Pharmacology of Ginger
Bioactive constituents of ginger such as 6-shogaol have shown potent in vitro and in vivo anticancer activity against ovarian, Hepatoma liver, colon and other cancers
In vitro research by Rhode et al. (2007) demonstrated that treatment of cultured ovarian cell lines (A2780, SKOV3 and ES2) with ginger extract induced profound growth inhibition; all cell lines were tested at a concentration around 100 µg/mL. Rhode et al. (2007) found that 6-shogaol in ginger extract was the most active constituent and that ginger extract inhibited the NFκB activation as well as diminished secretion of VEGF and IL-8.
The in vitro results of Rhode et al. (2007) were confirmed by Habib et al., 2008 by in vivo studies. These researchers produced data that indicates ginger extracts may act as anti-cancer and anti-inflammatory agents by inactivating NFκB through the suppression of the pro-inflammatory TNF-α. Ginger extracts were able to significantly reduce the elevated expression of NFκB by 63% and TNF- by 91% in rats with liver cancer. Ginger extract was able to reduce the incidence of liver neoplasms in rats by 83%.
Further proof that ginger has anti-cancer properties was demonstrated by Sharma et al. (2009) with findings that ginger may exhibit its anti-neoplastic effects in cervical cancer. They observed that treatment of human cervical carcinoma cell line HeLa, with ethanolic ginger extract in combination with gemcitabine, resulted in significant dose-dependent decrease in cell viability and increased the efficacy of gemcitabine while being minimally toxic to normal cells. They concluded that ginger can be used in combination with chemotherapeutic drugs to increase their efficacy and reduce their side effects.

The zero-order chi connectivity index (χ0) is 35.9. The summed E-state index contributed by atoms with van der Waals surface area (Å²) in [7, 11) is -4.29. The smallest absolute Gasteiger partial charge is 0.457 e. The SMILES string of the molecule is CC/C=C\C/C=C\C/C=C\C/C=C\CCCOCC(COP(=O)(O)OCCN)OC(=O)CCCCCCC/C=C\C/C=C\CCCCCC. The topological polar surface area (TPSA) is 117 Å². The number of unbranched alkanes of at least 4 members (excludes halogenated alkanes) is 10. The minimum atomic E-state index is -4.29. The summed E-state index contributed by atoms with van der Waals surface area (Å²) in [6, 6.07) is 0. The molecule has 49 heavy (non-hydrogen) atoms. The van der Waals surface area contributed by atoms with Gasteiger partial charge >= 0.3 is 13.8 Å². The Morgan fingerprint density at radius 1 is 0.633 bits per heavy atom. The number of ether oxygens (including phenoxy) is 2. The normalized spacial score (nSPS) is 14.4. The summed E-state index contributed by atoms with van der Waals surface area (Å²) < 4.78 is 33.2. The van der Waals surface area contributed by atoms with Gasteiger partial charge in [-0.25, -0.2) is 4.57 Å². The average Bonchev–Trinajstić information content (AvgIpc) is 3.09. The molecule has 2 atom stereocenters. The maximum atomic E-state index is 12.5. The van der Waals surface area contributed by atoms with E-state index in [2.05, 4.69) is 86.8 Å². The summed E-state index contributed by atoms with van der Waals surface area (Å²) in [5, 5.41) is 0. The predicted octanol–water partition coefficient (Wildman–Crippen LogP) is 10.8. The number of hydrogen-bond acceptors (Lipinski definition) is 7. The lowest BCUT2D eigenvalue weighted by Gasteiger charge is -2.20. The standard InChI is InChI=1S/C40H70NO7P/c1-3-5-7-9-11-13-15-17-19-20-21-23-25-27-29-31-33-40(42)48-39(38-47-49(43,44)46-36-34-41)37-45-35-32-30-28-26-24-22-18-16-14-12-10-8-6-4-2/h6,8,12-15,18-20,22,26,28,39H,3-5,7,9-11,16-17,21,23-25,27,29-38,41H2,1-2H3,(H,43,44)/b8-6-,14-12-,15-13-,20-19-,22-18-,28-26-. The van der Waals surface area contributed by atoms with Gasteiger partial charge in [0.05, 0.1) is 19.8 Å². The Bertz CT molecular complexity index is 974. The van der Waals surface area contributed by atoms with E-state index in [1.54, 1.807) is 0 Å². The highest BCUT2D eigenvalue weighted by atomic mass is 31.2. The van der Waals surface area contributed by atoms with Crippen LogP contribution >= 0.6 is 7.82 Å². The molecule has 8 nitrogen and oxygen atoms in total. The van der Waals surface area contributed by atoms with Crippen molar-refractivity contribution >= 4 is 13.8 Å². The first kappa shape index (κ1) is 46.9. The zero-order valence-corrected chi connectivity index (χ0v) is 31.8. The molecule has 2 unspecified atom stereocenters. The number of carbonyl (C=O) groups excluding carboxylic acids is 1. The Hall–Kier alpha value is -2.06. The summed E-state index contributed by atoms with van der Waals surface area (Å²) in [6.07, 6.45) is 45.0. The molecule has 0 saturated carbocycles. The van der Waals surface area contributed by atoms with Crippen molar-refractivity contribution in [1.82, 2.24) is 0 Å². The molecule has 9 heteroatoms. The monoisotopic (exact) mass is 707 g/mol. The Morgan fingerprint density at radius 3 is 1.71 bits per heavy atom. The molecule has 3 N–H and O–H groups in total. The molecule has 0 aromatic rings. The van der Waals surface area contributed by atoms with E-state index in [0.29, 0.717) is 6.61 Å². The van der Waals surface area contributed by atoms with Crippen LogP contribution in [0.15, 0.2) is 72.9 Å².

Chen et al. (2007) presented evidence that 6-shogaol, an alkanone isolated from the rhizomes of ginger, can effectively induce apoptotic cell death of human hepatoma p53 mutant Mahlavu cells via an oxidative stress-mediated caspase-dependent mechanism. Mahlavu cells, poorly differentiated and p53 mutants of a human hepatoma subline, are known to be highly refractory to a number of chemotherapy agents and radiotherapy due to their high expressions of multidrug resistance gene-1 (MDR-1) and Bcl-3 proteins. The cascade of events in 6-shogaol apoptosis of Mahlavu cells involved an initial overproduction or reactive oxygen species (ROS) followed by a severe depletion of intracellular glutathione (GSH) contents. Further, the data suggests that the near complete suppression of 6-shogaol induced apoptosis by N-acetylcysteine (NAC) and GSH confirms the idea that the GSH depletion is the major contributing factor involved in the arbitration of apoptosis.
Ali et al. (2008) report that the phenolic alkanone 6-gingerol and the related compound 6-shogaol reduced gastric cancer cells via different mechanisms (Ishiguro et al., 2007). The former compound affected the viability of cancer cells only slightly, while the latter has a significant inhibitory effect by damaging microtubules and inducing mitotic arrest.